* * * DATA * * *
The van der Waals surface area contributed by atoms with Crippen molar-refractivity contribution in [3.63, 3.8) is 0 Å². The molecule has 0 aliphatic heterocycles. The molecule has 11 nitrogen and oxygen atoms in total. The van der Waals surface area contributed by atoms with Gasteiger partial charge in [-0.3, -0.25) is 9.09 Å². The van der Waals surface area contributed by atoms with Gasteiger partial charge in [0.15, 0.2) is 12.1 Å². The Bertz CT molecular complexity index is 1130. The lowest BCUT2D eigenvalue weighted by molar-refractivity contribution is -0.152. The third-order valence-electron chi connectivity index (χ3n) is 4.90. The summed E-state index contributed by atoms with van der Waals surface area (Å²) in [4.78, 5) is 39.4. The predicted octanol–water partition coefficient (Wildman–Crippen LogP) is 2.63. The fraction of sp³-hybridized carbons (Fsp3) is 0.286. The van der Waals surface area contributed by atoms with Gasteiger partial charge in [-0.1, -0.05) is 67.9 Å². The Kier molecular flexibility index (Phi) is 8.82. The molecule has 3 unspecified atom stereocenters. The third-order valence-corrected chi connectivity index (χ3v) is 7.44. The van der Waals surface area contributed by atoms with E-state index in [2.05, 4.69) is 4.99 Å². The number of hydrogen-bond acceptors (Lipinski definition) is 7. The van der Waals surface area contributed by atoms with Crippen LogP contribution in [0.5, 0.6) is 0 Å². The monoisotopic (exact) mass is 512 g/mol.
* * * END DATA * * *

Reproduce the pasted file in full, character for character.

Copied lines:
The van der Waals surface area contributed by atoms with Crippen molar-refractivity contribution in [3.63, 3.8) is 0 Å². The molecule has 0 aliphatic heterocycles. The molecule has 11 nitrogen and oxygen atoms in total. The van der Waals surface area contributed by atoms with Gasteiger partial charge in [-0.3, -0.25) is 9.09 Å². The van der Waals surface area contributed by atoms with Gasteiger partial charge in [0.15, 0.2) is 12.1 Å². The Bertz CT molecular complexity index is 1130. The lowest BCUT2D eigenvalue weighted by molar-refractivity contribution is -0.152. The third-order valence-electron chi connectivity index (χ3n) is 4.90. The summed E-state index contributed by atoms with van der Waals surface area (Å²) in [4.78, 5) is 39.4. The predicted octanol–water partition coefficient (Wildman–Crippen LogP) is 2.63. The fraction of sp³-hybridized carbons (Fsp3) is 0.286. The van der Waals surface area contributed by atoms with Gasteiger partial charge in [-0.1, -0.05) is 67.9 Å². The Kier molecular flexibility index (Phi) is 8.82. The molecule has 3 unspecified atom stereocenters. The third-order valence-corrected chi connectivity index (χ3v) is 7.44. The van der Waals surface area contributed by atoms with E-state index in [2.05, 4.69) is 4.99 Å². The number of hydrogen-bond acceptors (Lipinski definition) is 7. The van der Waals surface area contributed by atoms with Crippen LogP contribution in [0.5, 0.6) is 0 Å². The monoisotopic (exact) mass is 512 g/mol.